This is a sort of search and discover newsletter of my findings of things that may relate to technology in one way or another. It might be the latest gosh wow tech, it might be something as old of humanity. It might relate to science large or small. It might be art for art’s sake. Or somebody just doing something funky. Because I think that technology is just the representation of human creativity and breaking boundaries. So I’m certainly not going to place boundaries here except that it won’t be the same old, same old. So almost no gadgets or yacking about the latest phone or whatever, unless of course it involves taking them apart or destroying them in unusual ways. Or putting them to work in imaginative ways that most people won’t even think of. So buckle up, it’s going to be a fun ride.
A fifteen minute drive south of central Colchester lies possibly, some would argue, the most haunted location in Essex. For here we find the location of the Langenhoe Church, who some believe to be the most haunted church in the whole of England. The church itself was built in the 14th century, but after structural damage sustained in an earthquake in 1884 it was eventually demolished in 1962. All that remains is a handful of abandoned headstones that poke out of the overgrown once church yard.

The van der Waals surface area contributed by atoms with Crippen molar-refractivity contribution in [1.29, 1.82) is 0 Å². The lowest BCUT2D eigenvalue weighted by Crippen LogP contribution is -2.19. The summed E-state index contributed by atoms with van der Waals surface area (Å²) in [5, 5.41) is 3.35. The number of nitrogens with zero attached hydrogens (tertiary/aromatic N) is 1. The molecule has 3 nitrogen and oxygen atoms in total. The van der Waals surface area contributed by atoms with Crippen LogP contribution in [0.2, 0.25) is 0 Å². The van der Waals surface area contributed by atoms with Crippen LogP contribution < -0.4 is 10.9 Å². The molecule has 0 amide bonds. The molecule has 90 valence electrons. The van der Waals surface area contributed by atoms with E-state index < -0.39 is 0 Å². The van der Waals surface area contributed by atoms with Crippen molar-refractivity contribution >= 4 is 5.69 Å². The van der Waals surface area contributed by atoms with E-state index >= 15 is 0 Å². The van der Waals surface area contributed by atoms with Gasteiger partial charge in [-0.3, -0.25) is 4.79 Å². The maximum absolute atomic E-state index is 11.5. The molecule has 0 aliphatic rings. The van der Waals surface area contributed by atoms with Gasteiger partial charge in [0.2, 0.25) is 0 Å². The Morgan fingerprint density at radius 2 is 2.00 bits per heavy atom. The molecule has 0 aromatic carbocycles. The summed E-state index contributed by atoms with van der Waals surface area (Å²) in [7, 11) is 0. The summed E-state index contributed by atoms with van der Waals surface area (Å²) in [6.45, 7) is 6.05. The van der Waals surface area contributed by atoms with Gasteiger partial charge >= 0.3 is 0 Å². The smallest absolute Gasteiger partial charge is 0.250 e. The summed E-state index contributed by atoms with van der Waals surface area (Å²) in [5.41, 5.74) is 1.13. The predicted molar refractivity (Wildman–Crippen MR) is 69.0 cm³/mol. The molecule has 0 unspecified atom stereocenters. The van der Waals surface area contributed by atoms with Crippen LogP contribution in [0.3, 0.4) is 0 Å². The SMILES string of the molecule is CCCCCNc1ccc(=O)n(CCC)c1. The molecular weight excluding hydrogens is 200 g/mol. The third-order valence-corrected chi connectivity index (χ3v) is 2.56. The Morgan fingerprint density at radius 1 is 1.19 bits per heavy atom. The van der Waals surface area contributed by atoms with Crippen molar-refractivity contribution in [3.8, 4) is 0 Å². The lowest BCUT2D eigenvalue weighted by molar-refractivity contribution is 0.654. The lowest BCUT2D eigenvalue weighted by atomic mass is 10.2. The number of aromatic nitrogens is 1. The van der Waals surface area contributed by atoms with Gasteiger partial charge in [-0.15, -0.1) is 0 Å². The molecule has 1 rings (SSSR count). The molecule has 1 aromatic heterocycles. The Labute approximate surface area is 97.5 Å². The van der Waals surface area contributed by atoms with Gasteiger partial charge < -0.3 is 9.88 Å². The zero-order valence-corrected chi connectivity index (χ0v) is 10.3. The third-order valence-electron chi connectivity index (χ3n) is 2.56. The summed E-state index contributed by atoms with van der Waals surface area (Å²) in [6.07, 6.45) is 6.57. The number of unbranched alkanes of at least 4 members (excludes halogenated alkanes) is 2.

The majority of reports of the paranormal comes from the diary of Rev Ernest Merryweather who became rector of the church in 1937. The first account of something not quite right occurred soon after Rev Merryweather arrived, his valise used to carry books and vestments closed itself and would not open whilst on parish grounds. It was not until Rev Merryweather had left onto…
Like all news, we need some kind of reality check first. Did it really? The long and short of it is that, as always, the ADP employment report is less noisy and thus more accurate. It had a gain of 263k jobs in February, which is probably the right number. Still very good news all around.
But is good news actually bad news? Along with the jobs report we have the increase in wages, which stands at a modest 2.6% over the last year. Does that mean inflation is tamed? We will see what the markets think.
Rail Engineer’s feature on hydrogen trains in the January issue (issue 159) raised the possibility that, despite its good green credentials, the rail industry’s use of rail diesel traction could soon become unacceptable. A few weeks later, Transport Minister Jo Johnson said exactly this in a speech stating that he wished to see “all diesel-only trains off the track by 2040” and saw “alternative-fuel trains powered entirely by hydrogen” to be a prize on the horizon. His speech also called on the industry to provide a vision for how it plans to decarbonise and report back by the autumn.
That recent feature on hydrogen trains concluded that, in the long-term, the replacement of DMUs by HMUs is a realistic goal. Readers may also have gathered that Rail Engineer is a fan of hydrogen. Not only does it provide zero emissions and a possible zero-carbon means of transport but, as…